|Número de publicación||US4965126 A|
|Tipo de publicación||Concesión|
|Número de solicitud||US 07/349,488|
|Fecha de publicación||23 Oct 1990|
|Fecha de presentación||9 May 1989|
|Fecha de prioridad||12 May 1987|
|Número de publicación||07349488, 349488, US 4965126 A, US 4965126A, US-A-4965126, US4965126 A, US4965126A|
|Inventores||William W. Abraham, John S. Gentelia|
|Cesionario original||Abraham William W, Gentelia John S|
|Exportar cita||BiBTeX, EndNote, RefMan|
|Citas de patentes (2), Citada por (5), Clasificaciones (30), Eventos legales (4)|
|Enlaces externos: USPTO, Cesión de USPTO, Espacenet|
This is a continuation of application Ser. No. 048,932 filed May 12, 1987 now abandoned.
The present invention relates to ink-coated thin films and more specifically polyurethane films which are useful in holding I.V. needles in place.
Adhesive materials provided for use on patients, such as for retaining I.V. needles in place, must provide protection against infection, while at the same time allowing epidermal water to evaporate. The material used must therefore allow a rate of moisture vapor transmission which is neither too low nor too high. Previous attempts at such adhesives, such as U.S. Pat. No. Re. 31,887, have provided a continuous backing material of unreinforced polyurethane film combined with a continuous adhesive. Such membranes often allow too much moisture to pass through, are much more likely to break apart, and are more difficult to apply than reinforced materials. It is therefore desirable to obtain a reinforced polyurethane backing material which maintains an optimal rate of moisture vapor transmission and provides more body for ease of application. It is also desirable to obtain other thin films which also have superior strength and tear resistance.
It has been discovered that coating portions of polyurethane or other films with ink provides a product of greater stability and applicability with a moisture vapor transmission rate lower than that of the bare membrane. An ink-coated polyurethane membrane, combined with a suitable adhesive, provides a stronger product which still maintains a sufficient level of moisture transmissability, and is thus a highly desirable material for retaining I.V. needles and the like on the skin.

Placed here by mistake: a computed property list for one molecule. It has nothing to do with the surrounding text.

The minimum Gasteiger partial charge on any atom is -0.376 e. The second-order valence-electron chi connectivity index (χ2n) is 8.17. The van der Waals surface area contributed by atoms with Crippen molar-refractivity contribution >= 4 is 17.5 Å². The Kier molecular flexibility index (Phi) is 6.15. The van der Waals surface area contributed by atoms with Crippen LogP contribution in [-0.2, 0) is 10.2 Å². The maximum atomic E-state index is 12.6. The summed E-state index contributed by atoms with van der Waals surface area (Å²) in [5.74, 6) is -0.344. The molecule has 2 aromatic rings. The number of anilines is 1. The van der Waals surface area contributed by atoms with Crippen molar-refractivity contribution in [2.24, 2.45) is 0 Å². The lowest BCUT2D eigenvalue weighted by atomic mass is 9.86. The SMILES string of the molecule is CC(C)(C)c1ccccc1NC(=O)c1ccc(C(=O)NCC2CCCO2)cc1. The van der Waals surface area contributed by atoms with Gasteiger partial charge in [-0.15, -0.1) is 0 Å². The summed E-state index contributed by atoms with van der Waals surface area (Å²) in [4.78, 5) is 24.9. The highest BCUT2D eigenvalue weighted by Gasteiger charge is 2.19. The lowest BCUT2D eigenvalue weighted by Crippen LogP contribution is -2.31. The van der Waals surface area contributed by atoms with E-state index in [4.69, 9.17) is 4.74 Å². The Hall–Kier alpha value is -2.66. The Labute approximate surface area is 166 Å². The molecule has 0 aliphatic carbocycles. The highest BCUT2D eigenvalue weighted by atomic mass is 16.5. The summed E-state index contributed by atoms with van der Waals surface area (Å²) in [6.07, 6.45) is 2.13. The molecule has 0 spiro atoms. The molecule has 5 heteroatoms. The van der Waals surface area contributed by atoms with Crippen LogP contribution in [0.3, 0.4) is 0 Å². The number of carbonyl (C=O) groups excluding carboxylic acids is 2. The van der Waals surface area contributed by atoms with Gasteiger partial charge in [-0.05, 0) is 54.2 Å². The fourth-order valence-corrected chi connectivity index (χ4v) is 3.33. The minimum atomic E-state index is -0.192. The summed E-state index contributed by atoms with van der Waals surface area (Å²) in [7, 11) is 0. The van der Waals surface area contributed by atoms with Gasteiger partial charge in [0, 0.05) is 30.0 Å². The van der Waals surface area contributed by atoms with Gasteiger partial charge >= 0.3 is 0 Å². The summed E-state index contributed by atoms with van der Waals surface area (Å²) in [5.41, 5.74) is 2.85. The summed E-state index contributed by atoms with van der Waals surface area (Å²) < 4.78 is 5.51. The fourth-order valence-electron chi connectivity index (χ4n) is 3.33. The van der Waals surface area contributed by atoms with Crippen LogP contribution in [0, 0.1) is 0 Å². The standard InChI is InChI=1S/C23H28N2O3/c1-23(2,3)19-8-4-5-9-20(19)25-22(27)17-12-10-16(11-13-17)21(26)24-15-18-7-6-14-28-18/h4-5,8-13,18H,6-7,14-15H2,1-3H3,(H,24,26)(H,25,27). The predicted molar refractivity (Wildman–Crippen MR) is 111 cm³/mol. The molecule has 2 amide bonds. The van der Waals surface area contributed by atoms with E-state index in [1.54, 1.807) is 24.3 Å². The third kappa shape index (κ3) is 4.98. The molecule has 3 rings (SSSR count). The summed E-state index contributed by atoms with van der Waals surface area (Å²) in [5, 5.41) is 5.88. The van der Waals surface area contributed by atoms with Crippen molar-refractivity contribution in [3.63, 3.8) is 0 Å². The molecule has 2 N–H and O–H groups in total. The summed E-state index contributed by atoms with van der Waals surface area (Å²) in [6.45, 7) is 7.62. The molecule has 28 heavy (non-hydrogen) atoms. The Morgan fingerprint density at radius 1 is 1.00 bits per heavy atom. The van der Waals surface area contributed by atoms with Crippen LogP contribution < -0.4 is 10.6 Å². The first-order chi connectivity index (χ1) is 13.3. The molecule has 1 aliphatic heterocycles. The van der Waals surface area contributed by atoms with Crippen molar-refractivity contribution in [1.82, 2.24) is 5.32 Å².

The ink-coated polyurethane or other membranes of the present invention can also be used in applications not requiring an adhesive. For example, it may be more desirable to wrap an arm or other region with sheets of a non-adhesive thin film material. This film can be reinforced using the method of the present invention yet will not require an adhesive backing.
FIG. 1 is a perspective view of the reinforced polyurethane membrane of the present invention.
FIG. 2 is a top view of the membrane of the present invention having an alternative pattern of ink-type material.
The moisture vapor permeable material of the present invention as observed in FIGS. 1 and 2, comprises a polyurethane backing member coated with an ink-type material. The ink-type material 12 is preferably placed on portions of the polyurethane membrane 10 as in the striped configuration observed in FIG. 1. The ink can be printed in any pattern and can be placed on the top or bottom of the membrane 10. Optimally, the ink-type material covers 1 to 85% of the surface area. The pattern indicated in FIG. 1 allows for greater stability and facilitates the removal of the "wing-type" release liner and subsequent application of the product. This and other ink patterns can reinforce the polyurethane membrane enough to eliminate the need for a frame on the product, as is necessary in prior art membranes. Another configuration of ink-type material on the backing member is observed in FIG. 2.
A number of different ink-type coatings have been used successfully to reinforce the polyurethane backing and still maintain sufficient moisture vapor transmission. Ideally, non-toxic inks along with medically approved colorants can be used. One such coating could be a co-solvent polyamide polymer system ink along with copper-phthalocyanine, a federally approved colorant. Another desirable ink material is styrene dissolved in a carrier such as alcohol or methyl ethyl ketone. It is also possible to employ polyethylene as the ink-type material.